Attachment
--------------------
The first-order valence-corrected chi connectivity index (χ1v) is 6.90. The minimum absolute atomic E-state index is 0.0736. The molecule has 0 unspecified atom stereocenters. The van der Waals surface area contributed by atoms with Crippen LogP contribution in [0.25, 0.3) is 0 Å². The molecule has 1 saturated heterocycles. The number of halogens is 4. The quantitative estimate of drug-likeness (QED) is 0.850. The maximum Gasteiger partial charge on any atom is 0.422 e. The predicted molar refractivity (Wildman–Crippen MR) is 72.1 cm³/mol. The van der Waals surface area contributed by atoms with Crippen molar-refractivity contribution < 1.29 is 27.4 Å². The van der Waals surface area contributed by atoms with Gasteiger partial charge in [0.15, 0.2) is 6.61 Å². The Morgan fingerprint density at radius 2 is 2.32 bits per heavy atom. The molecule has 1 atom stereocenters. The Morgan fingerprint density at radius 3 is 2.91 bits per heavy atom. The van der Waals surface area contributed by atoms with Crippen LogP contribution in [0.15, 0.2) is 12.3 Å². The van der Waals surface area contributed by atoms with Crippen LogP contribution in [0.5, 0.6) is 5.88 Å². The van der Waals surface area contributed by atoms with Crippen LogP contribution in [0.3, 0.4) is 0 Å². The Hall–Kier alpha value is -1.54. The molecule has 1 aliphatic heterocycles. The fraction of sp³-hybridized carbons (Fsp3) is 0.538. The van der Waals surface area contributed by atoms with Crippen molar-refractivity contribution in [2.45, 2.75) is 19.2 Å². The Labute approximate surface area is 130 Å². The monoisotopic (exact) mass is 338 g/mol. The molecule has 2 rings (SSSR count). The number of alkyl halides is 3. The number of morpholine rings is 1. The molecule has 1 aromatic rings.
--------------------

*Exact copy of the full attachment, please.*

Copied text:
The first-order valence-corrected chi connectivity index (χ1v) is 6.90. The minimum absolute atomic E-state index is 0.0736. The molecule has 0 unspecified atom stereocenters. The van der Waals surface area contributed by atoms with Crippen LogP contribution in [0.25, 0.3) is 0 Å². The molecule has 1 saturated heterocycles. The number of halogens is 4. The quantitative estimate of drug-likeness (QED) is 0.850. The maximum Gasteiger partial charge on any atom is 0.422 e. The predicted molar refractivity (Wildman–Crippen MR) is 72.1 cm³/mol. The van der Waals surface area contributed by atoms with Crippen molar-refractivity contribution < 1.29 is 27.4 Å². The van der Waals surface area contributed by atoms with Gasteiger partial charge in [0.15, 0.2) is 6.61 Å². The Morgan fingerprint density at radius 2 is 2.32 bits per heavy atom. The molecule has 1 atom stereocenters. The Morgan fingerprint density at radius 3 is 2.91 bits per heavy atom. The van der Waals surface area contributed by atoms with Crippen LogP contribution in [0.15, 0.2) is 12.3 Å². The van der Waals surface area contributed by atoms with Crippen LogP contribution in [0.5, 0.6) is 5.88 Å². The van der Waals surface area contributed by atoms with Crippen LogP contribution in [0.3, 0.4) is 0 Å². The Hall–Kier alpha value is -1.54. The molecule has 1 aliphatic heterocycles. The fraction of sp³-hybridized carbons (Fsp3) is 0.538. The van der Waals surface area contributed by atoms with Crippen molar-refractivity contribution in [2.45, 2.75) is 19.2 Å². The Labute approximate surface area is 130 Å². The monoisotopic (exact) mass is 338 g/mol. The molecule has 2 rings (SSSR count). The number of alkyl halides is 3. The number of morpholine rings is 1. The molecule has 1 aromatic rings.